Trauma-Informed Teaching/Advising

Task Educators/Advisors Response
Unmotivated student (slacker), VS. Struggling student Be aware of any sudden changes in academic performance, class participation, attendance, difficulty concentration, and social interaction; educators/advisors can intervene prior to academic probation or withdrawal; students may benefit from accommodations and/or counseling
Empower Students Offer choices for participation and encouraging there sense of agency, educators help students feel some control over their lives
Check in with students There is power in asking students “What is Going on.”  This simple question can open up a dialogue and provide information educators need to better understand and meet student’s needs.
Prepare for significant anniversaries If a student shares a date of a particularly difficult time, recommend that the student schedules with the counseling center for support; and check-in with the student to see if they followed through
Be aware of family structures Understand that students have different family settings, and they should consider changing their language accordingly (caregivers, partner, pronouns, siblings)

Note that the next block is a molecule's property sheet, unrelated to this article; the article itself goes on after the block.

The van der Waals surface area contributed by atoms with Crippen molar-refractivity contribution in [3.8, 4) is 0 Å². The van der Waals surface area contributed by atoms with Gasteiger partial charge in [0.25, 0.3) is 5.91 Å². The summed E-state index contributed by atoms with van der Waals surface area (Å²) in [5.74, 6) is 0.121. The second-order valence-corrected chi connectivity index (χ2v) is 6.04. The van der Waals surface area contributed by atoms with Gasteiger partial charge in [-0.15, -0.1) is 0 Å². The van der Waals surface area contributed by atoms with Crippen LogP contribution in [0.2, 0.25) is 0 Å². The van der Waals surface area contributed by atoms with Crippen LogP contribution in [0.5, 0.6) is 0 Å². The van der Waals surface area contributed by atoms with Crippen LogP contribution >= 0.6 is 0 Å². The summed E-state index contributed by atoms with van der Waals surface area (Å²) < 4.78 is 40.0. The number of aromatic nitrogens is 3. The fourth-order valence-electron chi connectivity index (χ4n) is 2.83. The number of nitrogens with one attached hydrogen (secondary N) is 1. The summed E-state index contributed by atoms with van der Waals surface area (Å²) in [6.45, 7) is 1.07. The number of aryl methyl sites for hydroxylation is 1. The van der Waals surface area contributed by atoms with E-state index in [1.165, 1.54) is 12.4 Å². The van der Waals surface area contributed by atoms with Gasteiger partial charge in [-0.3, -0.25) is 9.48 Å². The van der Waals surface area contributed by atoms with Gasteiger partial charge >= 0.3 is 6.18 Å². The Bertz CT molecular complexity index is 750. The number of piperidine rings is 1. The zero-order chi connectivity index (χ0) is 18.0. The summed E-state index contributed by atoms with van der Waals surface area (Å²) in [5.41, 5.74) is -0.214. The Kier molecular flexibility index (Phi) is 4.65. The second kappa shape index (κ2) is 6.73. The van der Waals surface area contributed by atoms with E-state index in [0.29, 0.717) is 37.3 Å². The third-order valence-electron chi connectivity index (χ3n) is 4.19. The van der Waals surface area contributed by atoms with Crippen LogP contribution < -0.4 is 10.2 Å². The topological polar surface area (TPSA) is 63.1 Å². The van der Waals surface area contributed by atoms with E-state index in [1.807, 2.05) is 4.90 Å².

Express unconditional regard Be a consistently caring adult and use opportunities to build trust and form relationships.  “I’m sorry that you feel that way.  I care about you and hope you will get your work done.”
Maintain high expectations Enforce limits consistently with students.  Students benefit greatly from purposeful rules that assure their safety and well-being.  Routines and expectations will send the message that the student is worthy of continued unconditional positive regard
Check assumptions, observe, and question Educators ask questions instead of making assumptions and also make observations to students about a change in behavior, work performance, attendance, etc.  Also prepared to fully engage in listening to the responses.
Help students to build healthy relationships Promptly schedule meetings with students to address concerns
Be trustworthy and reliable Share concerns in a supportive, nonthreatening, nonjudgmental manner, yet be specific about the behaviors or comments; acknowledge that the issue is real for the student
Maintain appropriate boundaries This is important is boundaries contributes to a sense of safety
Challenging behaviors and thought processes Realize and accept that difficult behaviors have probably served students well and may be hard to give up
Counseling Center Provide information about the CSU counseling center; escort students to counseling center for support, normalize counseling; discuss confidentiality